Kevin Harvick crashed the Toyota party at Kansas

When you looked at qualifying and the practice sessions at Kansas Speedway this weekend, I felt like the Hollywood Casino 400 was certainly going to be a Toyota day. Toyotas swept the first two rows in qualifying and Matt Kenseth was fastest in Happy Hour.

Early on, Kenseth made it look like that was going to be the case. He led 116 laps, but close to the halfway point, he got against the wall and the handling changed on his Joe Gibbs Racing Toyota. And that pretty much took him out of contention to win the race.

Again, how many times this year have we talked about it: Chase Elliott, drives up there, takes the lead and just — he just can’t have any luck, that’s all you can say. He and his teammate Kasey Kahne had the same problem with tire rubs at the back of the car that made me go, “Hmmm?”

I knew watching practice on Saturday that Kevin Harvick and the No. 4 Stewart-Haas Racing Chevrolet maybe didn’t have that short-run speed, but he definitely had long-run speed and that showed up yesterday.

And as much as we think that once you get them in a hole, they’re not going to get out, they continue to prove, yes they will get out. It’s almost like this situation that they were in motivates them. We’ve seen it for 2 ½ years now. Nobody probably does it better than they do.

The last seven races at Kansas, Harvick has been with two different organizations, and had to race with rules packages all over the place, and yet still, he’s finished first or second five times in those seven races. Harvick told me he’s figured something out there, but he wouldn’t expand on it, and I think the numbers support it.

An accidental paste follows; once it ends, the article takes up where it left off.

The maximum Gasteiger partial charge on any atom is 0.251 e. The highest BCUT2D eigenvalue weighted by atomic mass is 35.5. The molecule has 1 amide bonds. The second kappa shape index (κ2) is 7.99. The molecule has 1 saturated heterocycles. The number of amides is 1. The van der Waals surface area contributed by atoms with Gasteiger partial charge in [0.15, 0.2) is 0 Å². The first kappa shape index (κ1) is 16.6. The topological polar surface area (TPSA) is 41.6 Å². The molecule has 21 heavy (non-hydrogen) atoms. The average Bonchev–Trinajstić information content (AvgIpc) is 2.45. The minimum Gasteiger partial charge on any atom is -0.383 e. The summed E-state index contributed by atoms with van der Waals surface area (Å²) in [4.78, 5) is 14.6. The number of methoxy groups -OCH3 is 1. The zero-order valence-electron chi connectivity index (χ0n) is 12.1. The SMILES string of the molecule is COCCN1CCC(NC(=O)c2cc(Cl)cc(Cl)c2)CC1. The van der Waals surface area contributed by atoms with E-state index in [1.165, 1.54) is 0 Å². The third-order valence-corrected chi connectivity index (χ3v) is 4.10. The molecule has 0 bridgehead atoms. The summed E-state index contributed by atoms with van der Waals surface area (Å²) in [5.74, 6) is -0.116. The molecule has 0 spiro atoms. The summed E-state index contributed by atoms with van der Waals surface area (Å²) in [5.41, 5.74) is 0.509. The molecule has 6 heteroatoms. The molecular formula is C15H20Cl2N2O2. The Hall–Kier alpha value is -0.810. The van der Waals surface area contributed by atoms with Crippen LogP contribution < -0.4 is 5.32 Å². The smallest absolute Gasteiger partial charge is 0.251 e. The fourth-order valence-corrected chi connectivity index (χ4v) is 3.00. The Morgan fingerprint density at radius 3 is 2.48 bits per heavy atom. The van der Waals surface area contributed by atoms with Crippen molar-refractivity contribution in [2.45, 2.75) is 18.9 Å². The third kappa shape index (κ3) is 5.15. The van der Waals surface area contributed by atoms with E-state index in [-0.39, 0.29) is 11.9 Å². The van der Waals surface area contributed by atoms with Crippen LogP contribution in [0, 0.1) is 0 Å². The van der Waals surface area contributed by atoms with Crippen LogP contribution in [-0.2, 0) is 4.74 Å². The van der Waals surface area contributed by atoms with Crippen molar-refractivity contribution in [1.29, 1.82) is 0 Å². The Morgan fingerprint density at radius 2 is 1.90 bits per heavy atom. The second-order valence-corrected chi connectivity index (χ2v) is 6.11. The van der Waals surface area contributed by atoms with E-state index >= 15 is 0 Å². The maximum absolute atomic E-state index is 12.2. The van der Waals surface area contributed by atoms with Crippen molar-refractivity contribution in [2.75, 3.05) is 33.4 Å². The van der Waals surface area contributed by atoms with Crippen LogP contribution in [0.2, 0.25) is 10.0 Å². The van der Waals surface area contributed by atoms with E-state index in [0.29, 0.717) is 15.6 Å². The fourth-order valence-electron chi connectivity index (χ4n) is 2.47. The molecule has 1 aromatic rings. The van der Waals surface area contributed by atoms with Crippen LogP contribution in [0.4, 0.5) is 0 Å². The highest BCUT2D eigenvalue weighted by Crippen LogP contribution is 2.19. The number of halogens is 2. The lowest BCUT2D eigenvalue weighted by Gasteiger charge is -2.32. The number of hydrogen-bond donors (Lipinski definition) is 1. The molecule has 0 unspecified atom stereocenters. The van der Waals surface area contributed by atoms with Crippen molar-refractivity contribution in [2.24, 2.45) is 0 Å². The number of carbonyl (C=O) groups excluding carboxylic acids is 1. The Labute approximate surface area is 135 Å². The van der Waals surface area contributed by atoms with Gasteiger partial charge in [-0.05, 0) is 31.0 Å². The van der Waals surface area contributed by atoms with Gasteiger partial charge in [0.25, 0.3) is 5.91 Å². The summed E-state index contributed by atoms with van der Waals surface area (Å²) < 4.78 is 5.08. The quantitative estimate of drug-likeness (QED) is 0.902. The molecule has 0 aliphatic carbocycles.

After his victory, then you look at how the Chase is formatted and how the Round of 12 is playing out.

The top six finishers were all Chase drivers. Austin Dillon raced his guts out and he finished sixth and basically gained three points. He’s still on the outside of the Chase bubble looking in.

Joey Logano finished third and gained six points, but he’s still just barely above the cut line. So that, to me, is what makes this whole format interesting.

But I will say this in closing: For a track to have a repave not too long ago, that place is racing nice and it has a groove from the top to the bottom. So I commend the job that was done on that race track.

Normally, when a mile-and-a-half track gets repaved, you dread the racing for five, six or seven years, knowing you’re going to have one, maybe, two grooves. But at Kansas Speedway, they’re running from the top to the bottom of that race track. And that’s a good thing.